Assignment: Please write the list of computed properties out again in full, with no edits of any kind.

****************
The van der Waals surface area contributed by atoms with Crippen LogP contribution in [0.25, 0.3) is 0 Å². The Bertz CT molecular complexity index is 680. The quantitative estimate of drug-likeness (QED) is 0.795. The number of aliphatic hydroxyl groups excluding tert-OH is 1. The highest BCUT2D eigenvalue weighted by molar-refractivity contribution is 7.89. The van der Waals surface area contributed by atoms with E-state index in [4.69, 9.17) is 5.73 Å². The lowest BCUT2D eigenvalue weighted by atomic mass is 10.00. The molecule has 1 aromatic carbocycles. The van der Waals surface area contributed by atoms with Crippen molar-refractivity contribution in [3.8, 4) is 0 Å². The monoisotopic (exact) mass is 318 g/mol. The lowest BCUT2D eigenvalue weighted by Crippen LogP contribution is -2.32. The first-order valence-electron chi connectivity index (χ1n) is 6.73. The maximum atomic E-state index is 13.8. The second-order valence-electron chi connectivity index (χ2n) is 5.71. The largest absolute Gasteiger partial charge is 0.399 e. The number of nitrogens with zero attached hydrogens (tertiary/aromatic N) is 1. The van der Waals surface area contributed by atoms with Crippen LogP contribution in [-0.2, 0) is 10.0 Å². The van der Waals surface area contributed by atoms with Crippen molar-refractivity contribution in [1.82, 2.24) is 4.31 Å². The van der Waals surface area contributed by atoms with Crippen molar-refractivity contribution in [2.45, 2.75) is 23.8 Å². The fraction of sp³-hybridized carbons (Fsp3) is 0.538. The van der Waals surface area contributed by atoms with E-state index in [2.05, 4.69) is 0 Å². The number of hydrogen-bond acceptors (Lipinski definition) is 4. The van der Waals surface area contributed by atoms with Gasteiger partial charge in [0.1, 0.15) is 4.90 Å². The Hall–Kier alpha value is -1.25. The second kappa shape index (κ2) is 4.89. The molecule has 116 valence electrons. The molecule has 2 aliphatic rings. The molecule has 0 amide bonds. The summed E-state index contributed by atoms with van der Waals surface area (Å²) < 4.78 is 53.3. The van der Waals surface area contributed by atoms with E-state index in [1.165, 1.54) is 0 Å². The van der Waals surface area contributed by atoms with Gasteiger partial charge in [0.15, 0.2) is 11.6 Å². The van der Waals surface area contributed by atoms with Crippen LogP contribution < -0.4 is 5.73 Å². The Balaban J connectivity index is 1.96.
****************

The van der Waals surface area contributed by atoms with Crippen LogP contribution in [0.25, 0.3) is 0 Å². The Bertz CT molecular complexity index is 680. The quantitative estimate of drug-likeness (QED) is 0.795. The number of aliphatic hydroxyl groups excluding tert-OH is 1. The highest BCUT2D eigenvalue weighted by molar-refractivity contribution is 7.89. The van der Waals surface area contributed by atoms with E-state index in [4.69, 9.17) is 5.73 Å². The lowest BCUT2D eigenvalue weighted by atomic mass is 10.00. The molecule has 1 aromatic carbocycles. The van der Waals surface area contributed by atoms with Crippen molar-refractivity contribution in [3.8, 4) is 0 Å². The monoisotopic (exact) mass is 318 g/mol. The lowest BCUT2D eigenvalue weighted by Crippen LogP contribution is -2.32. The first-order valence-electron chi connectivity index (χ1n) is 6.73. The maximum atomic E-state index is 13.8. The second-order valence-electron chi connectivity index (χ2n) is 5.71. The largest absolute Gasteiger partial charge is 0.399 e. The number of nitrogens with zero attached hydrogens (tertiary/aromatic N) is 1. The van der Waals surface area contributed by atoms with Crippen LogP contribution in [-0.2, 0) is 10.0 Å². The van der Waals surface area contributed by atoms with Crippen molar-refractivity contribution in [1.82, 2.24) is 4.31 Å². The van der Waals surface area contributed by atoms with Crippen molar-refractivity contribution in [2.45, 2.75) is 23.8 Å². The fraction of sp³-hybridized carbons (Fsp3) is 0.538. The van der Waals surface area contributed by atoms with E-state index in [2.05, 4.69) is 0 Å². The number of hydrogen-bond acceptors (Lipinski definition) is 4. The van der Waals surface area contributed by atoms with Gasteiger partial charge in [0.1, 0.15) is 4.90 Å². The Hall–Kier alpha value is -1.25. The second kappa shape index (κ2) is 4.89. The molecule has 116 valence electrons. The molecule has 2 aliphatic rings. The molecule has 0 amide bonds. The summed E-state index contributed by atoms with van der Waals surface area (Å²) < 4.78 is 53.3. The van der Waals surface area contributed by atoms with E-state index in [1.165, 1.54) is 0 Å². The van der Waals surface area contributed by atoms with Gasteiger partial charge in [0.15, 0.2) is 11.6 Å². The van der Waals surface area contributed by atoms with Crippen LogP contribution < -0.4 is 5.73 Å². The Balaban J connectivity index is 1.96.